HB 1511, relative to hours of polling. Became law with amendment. League believes that voter confusion over polling hours results in ballots not being cast despite the intent to vote.

HB 1143, relative to showing a ballot. This bill was defeated. League does not have a position on this bill, but we understand that first-time young voters feel life doesn't happen without a selfie to document it, currently illegal in NH.

The NH Senate deadlocked 12-12 on March 3 on a bill to suspend the death penalty, effectively killing the bill for this year. The League's national position is in opposition to the death penalty.

HB 1612-FN, relative to the age for purposes of compulsory education. This was voted Inexpedient to Legislate (killed).

CACR 17, relating to domicile for the purpose of voting. Providing that only a resident of the state may establish a domicile for the purpose of voting. This bill was defeated. LWVNH opposes this bill and has testified in opposition.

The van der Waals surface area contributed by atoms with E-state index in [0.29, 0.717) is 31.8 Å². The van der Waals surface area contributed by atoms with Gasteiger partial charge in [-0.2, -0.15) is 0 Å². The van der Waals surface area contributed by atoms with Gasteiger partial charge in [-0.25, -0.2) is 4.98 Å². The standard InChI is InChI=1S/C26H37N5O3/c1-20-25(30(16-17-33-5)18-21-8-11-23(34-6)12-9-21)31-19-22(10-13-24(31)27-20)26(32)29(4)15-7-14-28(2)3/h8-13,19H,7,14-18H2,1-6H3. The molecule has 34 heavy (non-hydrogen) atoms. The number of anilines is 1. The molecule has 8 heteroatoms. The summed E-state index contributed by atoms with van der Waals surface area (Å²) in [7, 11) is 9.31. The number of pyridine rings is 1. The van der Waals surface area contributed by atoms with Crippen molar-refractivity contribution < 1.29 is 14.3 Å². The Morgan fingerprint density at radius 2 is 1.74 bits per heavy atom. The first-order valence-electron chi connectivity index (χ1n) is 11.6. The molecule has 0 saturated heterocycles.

Rep. Wayne Burton for the Minority of Election Law. By redefining domicile as residence, this proposed amendment to our state constitution will have the effect of disenfranchising those coming to NH as college students, veterans seeking services, and medical professionals on interim appointments, for example, through requiring a permanency standard deemed constitutionally unacceptable by the US Supreme court. Changing settled law in ways that reduce voter turnout, now among the highest in the country, diminishes our exemplary status of which our forebears would be proud.

HB 1313-FN, relative to eligibility to vote and to availability of voter information, requiring 10 days residence before voting. . This bill was killed in the Senate March 2016. LWVNH opposed this bill. The NH Constitution and the US Constitution guarantee the right to vote to all citizens, 18-years-old or older. The US Supreme Court has said that you may not put a waiting period on a citizen's right to exercise the fundamental right to vote. No state has a residency requirement although some states that do not have same day registration are allowed a time period to confirm registration information before an election. "League Testimony"< >